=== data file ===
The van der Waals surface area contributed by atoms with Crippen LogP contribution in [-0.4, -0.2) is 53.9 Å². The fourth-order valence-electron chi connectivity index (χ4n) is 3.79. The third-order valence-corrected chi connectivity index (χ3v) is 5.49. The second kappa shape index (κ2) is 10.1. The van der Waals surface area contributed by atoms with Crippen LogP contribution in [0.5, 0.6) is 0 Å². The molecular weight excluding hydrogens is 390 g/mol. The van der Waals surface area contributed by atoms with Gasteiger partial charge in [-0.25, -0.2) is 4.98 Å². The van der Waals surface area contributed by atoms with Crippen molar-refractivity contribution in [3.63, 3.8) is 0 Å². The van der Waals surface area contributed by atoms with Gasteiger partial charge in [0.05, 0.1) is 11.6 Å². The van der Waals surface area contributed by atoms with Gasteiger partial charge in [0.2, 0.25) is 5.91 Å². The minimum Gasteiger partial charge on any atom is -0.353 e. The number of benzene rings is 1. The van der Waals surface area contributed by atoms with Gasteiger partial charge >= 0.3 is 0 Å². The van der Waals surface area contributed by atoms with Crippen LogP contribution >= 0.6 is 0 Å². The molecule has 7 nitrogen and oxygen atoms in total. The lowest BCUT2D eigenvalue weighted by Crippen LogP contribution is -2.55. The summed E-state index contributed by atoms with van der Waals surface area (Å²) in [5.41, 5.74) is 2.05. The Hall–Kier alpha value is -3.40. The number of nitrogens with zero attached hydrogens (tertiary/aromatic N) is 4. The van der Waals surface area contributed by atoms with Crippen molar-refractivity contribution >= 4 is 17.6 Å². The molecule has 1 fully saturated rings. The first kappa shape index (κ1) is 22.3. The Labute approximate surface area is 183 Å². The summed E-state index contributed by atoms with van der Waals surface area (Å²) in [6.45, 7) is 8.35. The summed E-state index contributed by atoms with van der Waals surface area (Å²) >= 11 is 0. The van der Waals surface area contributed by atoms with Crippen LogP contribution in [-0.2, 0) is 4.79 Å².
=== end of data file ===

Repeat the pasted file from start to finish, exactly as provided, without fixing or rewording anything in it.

The van der Waals surface area contributed by atoms with Crippen LogP contribution in [-0.4, -0.2) is 53.9 Å². The fourth-order valence-electron chi connectivity index (χ4n) is 3.79. The third-order valence-corrected chi connectivity index (χ3v) is 5.49. The second kappa shape index (κ2) is 10.1. The van der Waals surface area contributed by atoms with Crippen LogP contribution in [0.5, 0.6) is 0 Å². The molecular weight excluding hydrogens is 390 g/mol. The van der Waals surface area contributed by atoms with Gasteiger partial charge in [-0.25, -0.2) is 4.98 Å². The van der Waals surface area contributed by atoms with Crippen molar-refractivity contribution in [3.63, 3.8) is 0 Å². The van der Waals surface area contributed by atoms with Gasteiger partial charge in [0.05, 0.1) is 11.6 Å². The van der Waals surface area contributed by atoms with Gasteiger partial charge in [0.2, 0.25) is 5.91 Å². The minimum Gasteiger partial charge on any atom is -0.353 e. The number of benzene rings is 1. The van der Waals surface area contributed by atoms with Gasteiger partial charge >= 0.3 is 0 Å². The van der Waals surface area contributed by atoms with Crippen LogP contribution >= 0.6 is 0 Å². The molecule has 7 nitrogen and oxygen atoms in total. The lowest BCUT2D eigenvalue weighted by Crippen LogP contribution is -2.55. The summed E-state index contributed by atoms with van der Waals surface area (Å²) in [5.41, 5.74) is 2.05. The Hall–Kier alpha value is -3.40. The number of nitrogens with zero attached hydrogens (tertiary/aromatic N) is 4. The van der Waals surface area contributed by atoms with Crippen molar-refractivity contribution >= 4 is 17.6 Å². The molecule has 1 fully saturated rings. The first kappa shape index (κ1) is 22.3. The Labute approximate surface area is 183 Å². The summed E-state index contributed by atoms with van der Waals surface area (Å²) in [6.45, 7) is 8.35. The summed E-state index contributed by atoms with van der Waals surface area (Å²) >= 11 is 0. The van der Waals surface area contributed by atoms with Crippen LogP contribution in [-0.2, 0) is 4.79 Å².